KTEP - El Paso, Texas

Vanessa Romo

Vanessa Romo is a reporter for NPR's News Desk. She covers breaking news on a wide range of topics, weighing in daily on everything from immigration and the treatment of migrant children, to a war-crimes trial where a witness claimed he was the actual killer, to an alleged sex cult. She has also covered the occasional cat-clinging-to-the-hood-of-a-car story.

Before her stint on the News Desk, Romo spent the early months of the Trump Administration on the Washington Desk covering stories about culture and politics – the voting habits of the post-millennial generation, the rise of Maxine Waters as a septuagenarian pop culture icon and DACA quinceañeras as Trump protests.

In 2016, she was at the core of the team that launched and produced The New York Times' first political podcast, The Run-Up with Michael Barbaro. Prior to that, Romo was a Spencer Education Fellow at Columbia University's School of Journalism where she began working on a radio documentary about a pilot program in Los Angeles teaching black and Latino students to code switch.

Romo has also traveled extensively through the Member station world in California and Washington. As the education reporter at Southern California Public Radio, she covered the region's K-12 school districts and higher education institutions and won the Education Writers Association first place award as well as a Regional Edward R. Murrow for Hard News Reporting.

Before that, she covered business and labor for Member station KNKX, keeping an eye on global companies including Amazon, Boeing, Starbucks and Microsoft.

A Los Angeles native, she is a graduate of Loyola Marymount University, where she received a degree in history. She also earned a master's degree in Journalism from NYU. She loves all things camaron-based.

Facebook, Microsoft and Uber have announced plans to reopen offices on a limited basis, as the spread of the coronavirus pandemic continues to slow.

Microsoft and Uber say their headquarters in Redmond, Wash., and San Francisco respectively will welcome employees on March 29.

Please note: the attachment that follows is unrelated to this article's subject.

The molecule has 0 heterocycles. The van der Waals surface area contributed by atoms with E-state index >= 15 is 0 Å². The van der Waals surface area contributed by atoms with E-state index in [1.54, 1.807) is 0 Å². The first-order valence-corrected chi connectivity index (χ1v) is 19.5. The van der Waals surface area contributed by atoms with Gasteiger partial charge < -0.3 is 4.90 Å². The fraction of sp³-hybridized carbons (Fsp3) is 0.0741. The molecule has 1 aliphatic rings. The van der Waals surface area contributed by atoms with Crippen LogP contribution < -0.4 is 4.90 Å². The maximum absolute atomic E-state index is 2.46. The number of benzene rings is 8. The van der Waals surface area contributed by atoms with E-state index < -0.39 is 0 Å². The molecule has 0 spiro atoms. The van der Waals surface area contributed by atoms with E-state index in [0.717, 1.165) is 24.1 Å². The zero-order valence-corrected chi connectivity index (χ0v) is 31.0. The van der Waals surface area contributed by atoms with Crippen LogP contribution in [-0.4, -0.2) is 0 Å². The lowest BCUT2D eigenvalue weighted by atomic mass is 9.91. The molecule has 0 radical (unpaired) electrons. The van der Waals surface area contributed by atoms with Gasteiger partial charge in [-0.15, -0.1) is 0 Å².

The software giant has already begun to accommodate some additional workers in offices around the globe at its 21 locations and reopening offices in the Northwest by taking a hybrid approach is the next step, the company said in a statement.

The University of Southern California has agreed to pay more than $850 million to hundreds of women who were treated by a former campus gynecologist accused of sexual abuse.

The "global settlement" of lawsuits, announced on Thursday, is the biggest sex abuse pay-out in higher education history.

The $852 million settlement puts an end to the civil cases filed in Los Angeles Superior Court between 710 women and USC.

Updated March 26, 2021 at 4:07 AM ET

Deadly tornadoes that ripped through Alabama throughout Thursday remain a significant threat to other Southern states as the sun rises on Friday.

At least five deaths and multiple injuries have been reported in Calhoun County, Ala., after a tornado hit the region, county coroner Pat Brown told NPR Thursday.

Alabama Emergency Management Agency Director Brian Hastings estimated Thursday night that hundreds of homes were destroyed or damaged in his state.

Chinese hackers used fake Facebook profiles and spoof websites to target Uyghur activists with spy malware, the social media company announced on Wednesday.

Actor George Segal who first became a star alongside Elizabeth Taylor, Robert Redford and Barbra Streisand has died at 87 after a career on stage, film and television that spanned more than 60 years.

The Oscar-nominated actor who recently wrapped up an eighth season on the ABC show The Goldbergs, died on Tuesday morning of complications from bypass surgery, his wife, Sonia, said in a statement.

Updated March 23, 2021 at 4:06 AM ET

Ten people were killed by a gunman in Boulder, Colo., during a mass shooting at a grocery store that left a trail of bodies, including one police officer, officials announced on Monday evening.

Law enforcement personnel said Monday that police had the suspect in custody and there was no further danger to the public. By 1 a.m. MT Tuesday, police still had not released the suspect's name.

Updated March 17, 2021 at 2:37 AM ET

At least eight people were killed and several others injured in a series of shootings at three spas in the Atlanta metro region Tuesday. A suspect has been taken into custody in connection with all three shootings, according to The Atlanta Journal-Constitution.

Virginia Democratic Gov. Ralph Northam announced an executive action on Tuesday that allows tens of thousands of felons to recover their voting and other civil rights upon release from prison.

The move applies immediately to an estimated 69,000 Virginians who have completed their sentences, including ex-convicts who remain on supervision. And it comes as the state prepares for gubernatorial and legislative elections on June 8.

Updated March 16, 2021 at 4:14 PM ET

California Gov. Gavin Newsom on Monday broke his relative silence on what he called a partisan, Republican recall, directing supporters to a newly launched anti-recall campaign website that asserts his opponents are "anti-vaxxers, QAnon conspiracy theorists, anti-immigrant activists and Trump supporters."

Rochester city officials, including the former police chief and the mayor, "knowingly suppressed" information from getting to the public, and some officials made "untrue statements" about the events leading to the death of Daniel Prude, a Black man experiencing a mental health episode who was asphyxiated by police while restrained and handcuffed.